Digital identity and fraud: five things we’ll see in 2022

Gus Tomlinson, identity and fraud product director, EMEA at GBG, provides her predictions for digital identity trends within the finance sector.

Posted 21 December 2021 by Christine Horton

1. Financial institutions will be more data-focused to combat fraud

Organisations are finding out that, as time is of the essence in their battle with fraudsters, real gains can be made with better access to data, including mobile phone data, IP addresses and other alternative data sources. We have an opportunity to reduce fraud losses immediately by taking faster action with better use of data – data that is currently all too often underutilised – to deliver quick wins as well as setting the groundwork for more advanced use of analytics, AI and ML in the future.

2. Social inclusion becomes a key talking point for digital identity

The UK government is currently working on a trust framework around digital identity, because it believes “having an agreed digital identity that you can use easily and universally will be the cornerstone of future economies.”

Currently, proving you are who you say you are often relies on trusted digital data sources, or a physical identity document, such as a driving licence or a passport. But millions of people in the UK and around the world are categorised as ‘thin file’ – meaning that they have no presence on digital data sources and often do not have approved physical documents. For example, 3.5 million people in the UK do not have any form of photo ID, according to Electoral Commission estimates. These are often the most vulnerable people in society, and this can lead to people being locked out of services, excluding them further from society.

With the government firmly putting digital identity on the agenda, expect conversations to pick up over the next 12 months about how technology can make society more inclusive. In the finance world, for example, people that previously could not open bank accounts or take out credit cards because they lacked the right identity credentials may be able to use their mobile phone, and the data associated with their phone and its number, to prove who they say they are and access new services – without the need to have a costly passport or driving licence.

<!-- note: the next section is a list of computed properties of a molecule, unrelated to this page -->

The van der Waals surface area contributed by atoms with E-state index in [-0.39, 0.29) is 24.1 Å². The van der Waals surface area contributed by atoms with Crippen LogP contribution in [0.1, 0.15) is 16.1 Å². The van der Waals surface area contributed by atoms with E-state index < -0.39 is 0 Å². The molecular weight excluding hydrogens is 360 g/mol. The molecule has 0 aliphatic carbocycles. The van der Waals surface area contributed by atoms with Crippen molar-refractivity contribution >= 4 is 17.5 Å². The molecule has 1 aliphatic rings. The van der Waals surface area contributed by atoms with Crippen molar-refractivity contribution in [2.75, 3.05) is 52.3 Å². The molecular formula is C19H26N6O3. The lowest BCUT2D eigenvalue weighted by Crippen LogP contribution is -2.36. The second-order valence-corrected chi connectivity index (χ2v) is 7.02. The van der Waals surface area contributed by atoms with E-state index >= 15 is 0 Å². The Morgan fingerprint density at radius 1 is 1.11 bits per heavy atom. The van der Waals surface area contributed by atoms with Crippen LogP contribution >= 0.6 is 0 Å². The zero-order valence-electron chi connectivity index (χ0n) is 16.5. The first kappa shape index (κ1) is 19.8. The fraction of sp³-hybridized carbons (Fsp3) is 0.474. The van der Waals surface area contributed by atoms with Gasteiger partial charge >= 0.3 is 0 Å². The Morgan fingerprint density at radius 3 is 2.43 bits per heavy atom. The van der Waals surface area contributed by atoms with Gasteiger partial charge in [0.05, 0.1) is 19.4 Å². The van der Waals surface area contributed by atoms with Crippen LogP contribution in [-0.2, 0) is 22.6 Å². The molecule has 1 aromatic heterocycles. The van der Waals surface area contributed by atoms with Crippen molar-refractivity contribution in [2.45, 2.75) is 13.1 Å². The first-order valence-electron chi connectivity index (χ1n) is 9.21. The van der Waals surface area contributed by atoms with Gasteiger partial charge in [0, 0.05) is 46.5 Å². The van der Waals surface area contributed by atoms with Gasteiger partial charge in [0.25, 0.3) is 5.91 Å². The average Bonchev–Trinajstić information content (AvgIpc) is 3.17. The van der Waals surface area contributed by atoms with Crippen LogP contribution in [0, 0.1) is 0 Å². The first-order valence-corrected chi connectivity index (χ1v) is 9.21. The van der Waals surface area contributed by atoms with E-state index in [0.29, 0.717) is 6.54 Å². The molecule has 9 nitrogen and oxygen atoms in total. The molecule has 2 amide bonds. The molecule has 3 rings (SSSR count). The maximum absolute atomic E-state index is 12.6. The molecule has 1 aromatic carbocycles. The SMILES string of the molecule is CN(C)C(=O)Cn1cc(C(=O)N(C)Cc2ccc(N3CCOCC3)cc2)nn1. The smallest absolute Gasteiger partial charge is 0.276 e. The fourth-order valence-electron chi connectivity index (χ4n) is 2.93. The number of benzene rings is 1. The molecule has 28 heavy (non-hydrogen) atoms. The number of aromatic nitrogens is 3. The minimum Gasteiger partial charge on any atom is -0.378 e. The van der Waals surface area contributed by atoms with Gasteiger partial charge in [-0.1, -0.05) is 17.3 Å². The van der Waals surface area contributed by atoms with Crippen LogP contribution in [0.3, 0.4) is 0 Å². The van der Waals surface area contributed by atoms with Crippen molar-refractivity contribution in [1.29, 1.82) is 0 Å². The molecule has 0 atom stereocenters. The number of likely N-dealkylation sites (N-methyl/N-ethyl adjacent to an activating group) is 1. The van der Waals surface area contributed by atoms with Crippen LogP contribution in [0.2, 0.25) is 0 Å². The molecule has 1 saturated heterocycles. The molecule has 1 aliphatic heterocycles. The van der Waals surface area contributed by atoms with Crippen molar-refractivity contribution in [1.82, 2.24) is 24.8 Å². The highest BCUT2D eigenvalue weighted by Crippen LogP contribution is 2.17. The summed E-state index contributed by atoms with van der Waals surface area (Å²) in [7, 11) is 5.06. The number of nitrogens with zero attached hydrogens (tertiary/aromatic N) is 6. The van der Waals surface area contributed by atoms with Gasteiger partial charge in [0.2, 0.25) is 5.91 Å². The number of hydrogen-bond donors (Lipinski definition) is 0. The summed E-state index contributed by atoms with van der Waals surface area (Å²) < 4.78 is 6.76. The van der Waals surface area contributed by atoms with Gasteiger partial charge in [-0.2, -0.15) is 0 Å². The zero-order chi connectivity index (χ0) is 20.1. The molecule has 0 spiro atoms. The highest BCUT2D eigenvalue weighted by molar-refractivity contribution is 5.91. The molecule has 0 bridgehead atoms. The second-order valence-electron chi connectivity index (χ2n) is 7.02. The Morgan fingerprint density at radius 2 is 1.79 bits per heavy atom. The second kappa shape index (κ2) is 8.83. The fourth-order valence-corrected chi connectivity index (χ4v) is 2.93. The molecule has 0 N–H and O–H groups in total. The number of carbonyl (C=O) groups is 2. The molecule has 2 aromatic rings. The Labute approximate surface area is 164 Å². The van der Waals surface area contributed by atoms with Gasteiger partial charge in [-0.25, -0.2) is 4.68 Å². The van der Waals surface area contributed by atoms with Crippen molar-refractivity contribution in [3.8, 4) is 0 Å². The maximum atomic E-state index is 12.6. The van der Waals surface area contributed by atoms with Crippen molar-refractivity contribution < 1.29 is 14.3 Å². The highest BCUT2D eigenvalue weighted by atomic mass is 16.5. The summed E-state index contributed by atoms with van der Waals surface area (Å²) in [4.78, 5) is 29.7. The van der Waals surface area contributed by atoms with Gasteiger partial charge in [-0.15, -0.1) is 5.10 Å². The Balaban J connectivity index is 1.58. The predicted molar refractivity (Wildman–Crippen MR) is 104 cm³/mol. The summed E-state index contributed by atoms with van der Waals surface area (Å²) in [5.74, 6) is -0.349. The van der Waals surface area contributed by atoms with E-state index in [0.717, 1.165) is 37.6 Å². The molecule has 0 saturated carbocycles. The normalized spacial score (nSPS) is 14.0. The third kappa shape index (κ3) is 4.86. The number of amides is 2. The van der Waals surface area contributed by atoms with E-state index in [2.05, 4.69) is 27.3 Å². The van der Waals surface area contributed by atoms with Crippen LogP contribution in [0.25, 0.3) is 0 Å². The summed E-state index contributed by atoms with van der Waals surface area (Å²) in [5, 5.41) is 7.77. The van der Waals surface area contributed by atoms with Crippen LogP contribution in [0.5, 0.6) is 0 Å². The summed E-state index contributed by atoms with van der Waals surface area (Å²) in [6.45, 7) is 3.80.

3.  AI will be more widely deployed in the fight against fraud

AI is, arguably, the foundation of the whole fintech industry as it makes digital transactions and data aggregation faster and more accurate. Right now, there is strong intent among financial institutions, including banks, to use AI to reduce fraud. In our own independent research, almost a third of fraud professionals within financial institutions plan to invest in newer AI solutions like machine learning and predictive analytics in the near future.

4. Cross industry collaboration will become more commonplace

As data becomes better and more widely utilised, the value of data sharing will be better understood. A consortium approach is extremely powerful and effective when it is applied to cross-border fraud. Fraud has no respect for geography and with the bulk of fraud taking place online, greater collaboration and sharing of data means you are more likely to be able to spot trends and repeat offenders who are organised across borders targeting smaller financial amounts but at increasing frequency. There are a limited number of fraud consortiums or networks out there, but the bigger banks and insurers have already been successfully data sharing for many years. We will see many more players in financial services and fintech learn from the banks and insurers and begin to collaboratively use data in a similar way to identify and reduce fraud.

5. Context becomes key for digital identity in the finance sector

A growing problem in the finance industry is origination fraud – where a person opens an account, or takes out a loan, with fraudulent or falsified information. This trend is expected to continue to increase throughout 2022. To help combat this, businesses will need to safeguard their onboarding by understanding contextual data points linked to a digital identity. This means not just solely relying on physical documents or static data sets to prove a person’s identity but also understanding the wider trends about that person – have they created new contact data before onboarding, you expect to be associated with them, are they logging on from the location you would expect and are they online at the time you would expect them to be, for example. By leveraging data and adding context to somebody’s online profile companies will be able to reduce fraud, while making it easier for them to keep the bad actors out and let the good customers in.